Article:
By Manuel Mucari
MAPUTO (Reuters) - A Mozambican court on Wednesday found a former president's son and 10 other people guilty on charges related to a $2 billion "hidden debt" scandal that crashed the southern African nation's economy, sentencing them each to more than 10 years in prison.
Eight of 19 individuals, including state security officials, who had been on trial on charges such as money laundering, bribery and blackmail were acquitted by the court.
Armando Ndambi Guebuza, son of former president Armando Guebuza, was sentenced to 12 years in prison for his role in the scandal, which saw hundreds of millions of dollars in government-backed loans disappear. Others who were convicted were handed sentences of between 10 and 12 years.
"Armando Ndambi Guebuza showed no remorse for committing the crime and he maintains that he has been targeted for political reasons," Judge Efigenio Baptista of the Maputo City Court said.
"Ndambi still does not reckon that he wrongfully benefited from $33 million that the Mozambican people badly need."
Two top intelligence service officials, General Director Gregorio Leao and head of the economic unit, Antonio Carlos do Rosario, were each sentenced to 12 years in prison.
The judge said those convicted had by their actions helped impoverish Mozambique's people.
"The defendants tarnished the good image of the country abroad and in the international markets, with enduring and hard-to-repair effects," he said.
In 2016, Mozambique unveiled hefty state-backed borrowing it had previously failed to disclose to parliament or donors like the International Monetary Fund. The scandal prompted the IMF and other donors to cut off support, triggering a currency collapse and debt default.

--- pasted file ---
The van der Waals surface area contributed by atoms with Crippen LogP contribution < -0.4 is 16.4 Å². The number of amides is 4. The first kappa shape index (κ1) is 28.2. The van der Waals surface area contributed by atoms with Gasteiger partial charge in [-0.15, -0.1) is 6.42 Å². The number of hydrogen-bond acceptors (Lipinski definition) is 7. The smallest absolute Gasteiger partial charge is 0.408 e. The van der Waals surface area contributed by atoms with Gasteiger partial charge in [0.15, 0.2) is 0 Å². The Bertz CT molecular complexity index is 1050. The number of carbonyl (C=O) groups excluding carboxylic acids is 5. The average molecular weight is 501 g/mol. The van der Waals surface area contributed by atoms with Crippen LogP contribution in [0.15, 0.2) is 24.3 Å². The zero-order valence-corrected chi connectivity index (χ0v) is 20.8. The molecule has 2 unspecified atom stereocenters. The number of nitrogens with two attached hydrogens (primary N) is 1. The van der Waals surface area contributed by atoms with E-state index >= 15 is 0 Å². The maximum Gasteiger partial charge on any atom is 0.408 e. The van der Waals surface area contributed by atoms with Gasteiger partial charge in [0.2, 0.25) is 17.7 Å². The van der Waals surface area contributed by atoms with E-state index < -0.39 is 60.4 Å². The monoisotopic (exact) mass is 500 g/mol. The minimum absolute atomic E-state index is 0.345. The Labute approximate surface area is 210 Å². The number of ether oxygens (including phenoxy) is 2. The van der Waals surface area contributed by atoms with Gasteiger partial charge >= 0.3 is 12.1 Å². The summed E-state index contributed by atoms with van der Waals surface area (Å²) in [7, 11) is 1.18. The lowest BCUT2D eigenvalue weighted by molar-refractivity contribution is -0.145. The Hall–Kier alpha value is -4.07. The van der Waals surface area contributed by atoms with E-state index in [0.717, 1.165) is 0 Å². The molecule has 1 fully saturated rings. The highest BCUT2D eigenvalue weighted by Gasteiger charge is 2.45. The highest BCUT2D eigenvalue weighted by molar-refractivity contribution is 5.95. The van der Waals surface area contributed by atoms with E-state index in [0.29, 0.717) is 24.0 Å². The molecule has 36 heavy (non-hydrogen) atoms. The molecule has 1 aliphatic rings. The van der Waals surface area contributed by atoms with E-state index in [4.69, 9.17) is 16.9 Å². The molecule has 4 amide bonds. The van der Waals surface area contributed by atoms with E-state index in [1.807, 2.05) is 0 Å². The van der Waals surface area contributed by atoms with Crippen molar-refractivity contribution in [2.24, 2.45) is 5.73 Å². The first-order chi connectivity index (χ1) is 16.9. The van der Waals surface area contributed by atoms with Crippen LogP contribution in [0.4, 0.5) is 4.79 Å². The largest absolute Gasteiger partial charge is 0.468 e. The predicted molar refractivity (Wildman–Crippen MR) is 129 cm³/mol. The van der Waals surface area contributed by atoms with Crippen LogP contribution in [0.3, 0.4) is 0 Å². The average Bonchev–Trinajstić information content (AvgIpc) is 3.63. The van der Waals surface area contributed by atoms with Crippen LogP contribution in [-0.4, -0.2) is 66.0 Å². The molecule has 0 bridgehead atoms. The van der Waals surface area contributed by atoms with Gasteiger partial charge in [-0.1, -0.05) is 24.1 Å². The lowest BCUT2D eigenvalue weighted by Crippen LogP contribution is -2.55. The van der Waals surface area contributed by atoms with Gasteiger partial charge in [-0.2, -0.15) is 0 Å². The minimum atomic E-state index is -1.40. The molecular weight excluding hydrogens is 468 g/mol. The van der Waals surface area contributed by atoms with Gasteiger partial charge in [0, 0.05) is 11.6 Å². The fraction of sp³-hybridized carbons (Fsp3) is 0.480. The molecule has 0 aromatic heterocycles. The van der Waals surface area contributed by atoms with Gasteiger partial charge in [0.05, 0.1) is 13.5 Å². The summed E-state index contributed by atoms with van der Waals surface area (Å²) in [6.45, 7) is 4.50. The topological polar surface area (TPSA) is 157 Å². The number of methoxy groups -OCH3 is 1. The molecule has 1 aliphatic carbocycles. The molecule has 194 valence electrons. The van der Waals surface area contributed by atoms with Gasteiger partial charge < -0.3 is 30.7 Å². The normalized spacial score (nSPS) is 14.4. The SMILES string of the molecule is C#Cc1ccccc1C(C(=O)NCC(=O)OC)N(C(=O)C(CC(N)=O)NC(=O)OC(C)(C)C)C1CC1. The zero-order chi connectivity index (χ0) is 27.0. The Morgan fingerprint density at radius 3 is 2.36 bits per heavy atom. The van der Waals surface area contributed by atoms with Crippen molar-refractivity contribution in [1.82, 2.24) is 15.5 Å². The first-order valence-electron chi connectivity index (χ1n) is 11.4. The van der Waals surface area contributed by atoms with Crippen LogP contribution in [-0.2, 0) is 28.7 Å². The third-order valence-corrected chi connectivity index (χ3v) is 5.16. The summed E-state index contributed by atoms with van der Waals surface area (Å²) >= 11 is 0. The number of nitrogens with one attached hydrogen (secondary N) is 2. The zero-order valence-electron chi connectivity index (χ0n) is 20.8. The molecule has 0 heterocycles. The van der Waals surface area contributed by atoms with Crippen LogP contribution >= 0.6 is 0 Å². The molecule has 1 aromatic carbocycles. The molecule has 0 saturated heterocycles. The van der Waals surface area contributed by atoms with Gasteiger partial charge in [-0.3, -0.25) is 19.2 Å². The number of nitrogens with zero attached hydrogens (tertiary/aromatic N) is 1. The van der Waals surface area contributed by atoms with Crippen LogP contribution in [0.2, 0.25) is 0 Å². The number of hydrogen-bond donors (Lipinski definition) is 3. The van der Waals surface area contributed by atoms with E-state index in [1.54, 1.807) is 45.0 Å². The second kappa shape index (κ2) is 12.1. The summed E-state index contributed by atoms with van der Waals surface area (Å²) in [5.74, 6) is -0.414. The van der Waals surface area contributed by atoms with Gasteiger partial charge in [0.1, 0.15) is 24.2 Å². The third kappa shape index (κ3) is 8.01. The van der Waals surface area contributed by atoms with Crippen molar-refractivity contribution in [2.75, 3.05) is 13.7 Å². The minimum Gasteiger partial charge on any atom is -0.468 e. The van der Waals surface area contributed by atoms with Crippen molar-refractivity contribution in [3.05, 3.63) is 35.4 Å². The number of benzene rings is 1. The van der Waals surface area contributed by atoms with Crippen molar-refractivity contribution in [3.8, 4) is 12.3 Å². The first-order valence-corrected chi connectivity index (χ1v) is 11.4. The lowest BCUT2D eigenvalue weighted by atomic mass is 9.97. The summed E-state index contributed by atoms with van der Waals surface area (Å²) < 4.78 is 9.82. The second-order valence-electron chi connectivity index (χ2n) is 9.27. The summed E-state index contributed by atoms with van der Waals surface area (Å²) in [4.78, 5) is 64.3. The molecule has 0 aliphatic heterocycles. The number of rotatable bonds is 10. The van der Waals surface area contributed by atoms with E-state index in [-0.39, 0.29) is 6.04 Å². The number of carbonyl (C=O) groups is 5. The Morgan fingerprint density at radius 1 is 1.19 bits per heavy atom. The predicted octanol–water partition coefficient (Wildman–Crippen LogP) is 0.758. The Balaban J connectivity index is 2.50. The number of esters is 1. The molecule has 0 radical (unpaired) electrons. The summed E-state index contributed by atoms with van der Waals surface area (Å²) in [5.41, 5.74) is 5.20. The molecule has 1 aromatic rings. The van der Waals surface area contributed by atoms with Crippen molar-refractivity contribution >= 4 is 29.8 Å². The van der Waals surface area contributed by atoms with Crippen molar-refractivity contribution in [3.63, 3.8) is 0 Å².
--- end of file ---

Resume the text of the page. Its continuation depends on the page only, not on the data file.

The debt, including an $850 million Eurobond dubbed the "tuna bond", was ostensibly raised to develop a tuna fishing industry and other projects, including maritime security.
An independent audit found in 2017 that the government had not done enough to explain how funds were spent and that roughly a quarter of the money was unaccounted for.
Much of the money raised for the fishing project was diverted via kickbacks to bankers and Mozambique officials.
In a separate case related to the loans, Credit Suisse Group agreed to pay about $475 million to American and British authorities to resolve bribery and fraud charges.
A London-based subsidiary of Russian bank VTB also agreed to pay $6 million to settle U.S. Securities and Exchange Commission charges it misled investors.
"It is proven that the defendants swindled state funds loaned by Credit Suisse and VTB which were supposed to be used to protect the special economic zone," the judge said during sentencing on Wednesday.
(Writing by Olivia Kumwenda-Mtambo and Bhargav Acharya; Editing by James Macharia Chege, John O'Donnell and Catherine Evans)